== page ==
The woman who manages my hair also owns the shop and the poor dear worked so long this last appointment on my mane (for although I do not go in for nail extensions, pedicures, waxes or peels, I am a special-needs client who tends to require a weed whacker and hedge clippers as part of her maintenance regimen) that she had to ask another beautician to pick up her adult son from the care facility where he attends a day program.
“Did I show you the video of T. at their last dance?” she asks, applying straightener to my hair before whipping out a more advanced phone than I hope ever to be forced by forever-upwards-spiraling technology to master. “He loves Michael Jackson, knows all the moves.”
“Yeah, he does! He’s really quite good,” I smiled, watching T. execute the same famous choreography I had been weaned on as a kid as T. was three years older than me. And when she told me, “Oh, they dance all the time. His program holds a big dance like that at least once a month,” I was envious because here I am, a wholely independent adult, and I could not tell you the last time I had danced (outside of being an actor in a play). That spells a lot of misspent free time on my part, doesn’t it?
“How’s your grand baby?” I asked, changing the topic after T. had arrived and given her a big hug before settling quietly into a corner with an iphone that, when programmed to, poured out Michael Jackson songs via satellite.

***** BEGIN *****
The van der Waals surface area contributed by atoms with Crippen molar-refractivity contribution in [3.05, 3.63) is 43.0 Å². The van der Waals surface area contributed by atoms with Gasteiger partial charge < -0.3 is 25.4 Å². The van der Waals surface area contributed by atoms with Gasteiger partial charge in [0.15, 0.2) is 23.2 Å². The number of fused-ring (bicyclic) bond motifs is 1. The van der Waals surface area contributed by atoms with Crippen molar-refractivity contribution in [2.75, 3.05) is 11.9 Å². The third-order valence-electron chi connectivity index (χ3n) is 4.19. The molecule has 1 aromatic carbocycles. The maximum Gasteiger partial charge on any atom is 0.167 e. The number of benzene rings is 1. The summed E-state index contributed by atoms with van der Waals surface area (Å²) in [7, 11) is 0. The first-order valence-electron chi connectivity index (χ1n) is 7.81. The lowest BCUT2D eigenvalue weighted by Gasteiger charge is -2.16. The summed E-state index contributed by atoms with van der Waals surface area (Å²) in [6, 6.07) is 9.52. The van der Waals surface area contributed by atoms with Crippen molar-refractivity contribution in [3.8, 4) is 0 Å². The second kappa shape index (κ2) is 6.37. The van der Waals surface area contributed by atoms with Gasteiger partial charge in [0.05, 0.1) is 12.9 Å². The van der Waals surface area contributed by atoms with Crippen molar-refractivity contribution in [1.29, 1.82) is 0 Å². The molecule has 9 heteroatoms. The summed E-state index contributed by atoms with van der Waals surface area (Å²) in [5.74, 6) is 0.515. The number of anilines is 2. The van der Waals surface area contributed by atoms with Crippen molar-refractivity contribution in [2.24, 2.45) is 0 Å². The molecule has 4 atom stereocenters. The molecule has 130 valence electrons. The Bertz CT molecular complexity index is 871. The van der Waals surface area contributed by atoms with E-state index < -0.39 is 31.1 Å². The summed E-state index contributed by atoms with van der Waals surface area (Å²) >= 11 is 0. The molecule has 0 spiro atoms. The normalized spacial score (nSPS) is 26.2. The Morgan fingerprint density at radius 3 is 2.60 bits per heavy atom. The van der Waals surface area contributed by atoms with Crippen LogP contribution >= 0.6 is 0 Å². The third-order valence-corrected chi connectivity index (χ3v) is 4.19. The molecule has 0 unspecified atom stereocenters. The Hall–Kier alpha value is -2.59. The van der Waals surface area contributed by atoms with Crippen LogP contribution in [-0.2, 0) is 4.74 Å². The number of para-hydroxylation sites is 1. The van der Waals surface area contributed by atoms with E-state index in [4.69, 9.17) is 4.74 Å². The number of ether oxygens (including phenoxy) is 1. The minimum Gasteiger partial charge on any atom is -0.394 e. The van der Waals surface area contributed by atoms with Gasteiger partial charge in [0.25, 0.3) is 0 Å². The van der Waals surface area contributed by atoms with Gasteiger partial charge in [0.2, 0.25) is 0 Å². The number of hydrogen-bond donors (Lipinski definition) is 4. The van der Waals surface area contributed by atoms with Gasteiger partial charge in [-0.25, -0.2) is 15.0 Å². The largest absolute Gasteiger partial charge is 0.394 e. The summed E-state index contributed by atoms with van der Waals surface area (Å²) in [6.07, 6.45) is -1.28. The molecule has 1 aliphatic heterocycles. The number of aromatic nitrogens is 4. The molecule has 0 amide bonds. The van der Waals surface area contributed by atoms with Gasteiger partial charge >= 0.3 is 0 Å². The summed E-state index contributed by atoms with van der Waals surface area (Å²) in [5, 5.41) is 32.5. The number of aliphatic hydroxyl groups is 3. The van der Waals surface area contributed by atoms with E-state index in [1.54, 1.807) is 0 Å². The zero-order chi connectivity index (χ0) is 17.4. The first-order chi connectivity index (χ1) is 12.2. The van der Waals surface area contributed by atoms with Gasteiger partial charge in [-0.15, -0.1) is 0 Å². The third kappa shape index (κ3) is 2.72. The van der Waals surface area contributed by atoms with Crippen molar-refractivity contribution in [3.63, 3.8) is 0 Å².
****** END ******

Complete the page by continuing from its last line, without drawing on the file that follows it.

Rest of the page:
“Beautiful as ever,” the proud grandma beamed, tapping with the black tip of her thinning comb the snapshot of the coquette in question that she had tucked into the mirror at her station, “did I tell you her newest thing? Well, she came over, as she always does because my husband watches her during the day, and she saw me trying to clean up the kitchen—which was atrocious, and she said, Nah-new, that’s a mesh. Are you gonna clean up the mesh? She can’t say mess, but isn’t that cute?”
She waved, then, for her grown son’s attention and then hand danced, sharing a brief moment with him as I sat in awe of her love for her life and the tender grip she had on all of its intricacies. Guiltily, I knew I lacked her peace—with half her challenges.
As I closed out our transaction and got into the driver’s seat of my car, I knew I was in the hot seat, not just because it was 96 degrees in the auto's interior. I looked myself in the eye in the rearview mirror and, new hairdo or not, I was reminded that I had become someone I wanted to distance myself from--without necessarily knowing how to get back on the road to where I’d like to be.
And, as always, as I drove I dismantled the events the day had given me for clues to a more significant message—and found it with no effort. Bottom line: I was working too hard for contentment, and I was, indeed, enmeshed in the mess I had let things become. Perhaps after processing the insight--when I had the courage and energy to sift through it, I would again regain the me I wanted to be. Regardless, I had to be realistic: my mood wasn’t going to fix itself and the road ahead would be long and progress, slow, maybe arduous. But, I was encouraged, knowing I was already on my way, taking steps and inching along from the minute I had decided to change.